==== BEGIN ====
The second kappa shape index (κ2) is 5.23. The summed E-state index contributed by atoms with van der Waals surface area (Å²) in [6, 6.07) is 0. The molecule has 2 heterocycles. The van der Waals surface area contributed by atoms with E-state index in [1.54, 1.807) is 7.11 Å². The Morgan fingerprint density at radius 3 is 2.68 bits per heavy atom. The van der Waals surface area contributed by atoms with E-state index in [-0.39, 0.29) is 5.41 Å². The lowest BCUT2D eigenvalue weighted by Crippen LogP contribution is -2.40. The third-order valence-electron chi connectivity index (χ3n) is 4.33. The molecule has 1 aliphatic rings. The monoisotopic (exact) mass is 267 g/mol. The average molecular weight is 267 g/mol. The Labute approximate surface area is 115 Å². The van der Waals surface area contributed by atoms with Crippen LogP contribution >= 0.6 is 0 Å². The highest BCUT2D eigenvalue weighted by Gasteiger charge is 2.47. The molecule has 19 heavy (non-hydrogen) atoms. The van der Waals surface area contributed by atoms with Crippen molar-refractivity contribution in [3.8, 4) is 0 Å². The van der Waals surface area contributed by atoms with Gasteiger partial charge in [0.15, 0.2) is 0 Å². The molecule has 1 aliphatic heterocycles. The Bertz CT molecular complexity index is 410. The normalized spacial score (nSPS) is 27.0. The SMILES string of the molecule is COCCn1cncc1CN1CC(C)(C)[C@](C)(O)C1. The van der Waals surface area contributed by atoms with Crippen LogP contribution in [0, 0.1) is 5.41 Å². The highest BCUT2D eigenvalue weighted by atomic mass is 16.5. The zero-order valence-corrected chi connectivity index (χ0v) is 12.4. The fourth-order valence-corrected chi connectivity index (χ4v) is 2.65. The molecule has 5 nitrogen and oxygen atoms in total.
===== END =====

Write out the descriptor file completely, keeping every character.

The second kappa shape index (κ2) is 5.23. The summed E-state index contributed by atoms with van der Waals surface area (Å²) in [6, 6.07) is 0. The molecule has 2 heterocycles. The van der Waals surface area contributed by atoms with E-state index in [1.54, 1.807) is 7.11 Å². The Morgan fingerprint density at radius 3 is 2.68 bits per heavy atom. The van der Waals surface area contributed by atoms with E-state index in [-0.39, 0.29) is 5.41 Å². The lowest BCUT2D eigenvalue weighted by Crippen LogP contribution is -2.40. The third-order valence-electron chi connectivity index (χ3n) is 4.33. The molecule has 1 aliphatic rings. The monoisotopic (exact) mass is 267 g/mol. The average molecular weight is 267 g/mol. The Labute approximate surface area is 115 Å². The van der Waals surface area contributed by atoms with Crippen LogP contribution >= 0.6 is 0 Å². The highest BCUT2D eigenvalue weighted by Gasteiger charge is 2.47. The molecule has 19 heavy (non-hydrogen) atoms. The van der Waals surface area contributed by atoms with Crippen molar-refractivity contribution in [3.8, 4) is 0 Å². The van der Waals surface area contributed by atoms with Gasteiger partial charge in [0.15, 0.2) is 0 Å². The molecule has 1 aliphatic heterocycles. The Bertz CT molecular complexity index is 410. The normalized spacial score (nSPS) is 27.0. The SMILES string of the molecule is COCCn1cncc1CN1CC(C)(C)[C@](C)(O)C1. The van der Waals surface area contributed by atoms with Crippen LogP contribution in [0, 0.1) is 5.41 Å². The highest BCUT2D eigenvalue weighted by atomic mass is 16.5. The zero-order valence-corrected chi connectivity index (χ0v) is 12.4. The fourth-order valence-corrected chi connectivity index (χ4v) is 2.65. The molecule has 5 nitrogen and oxygen atoms in total.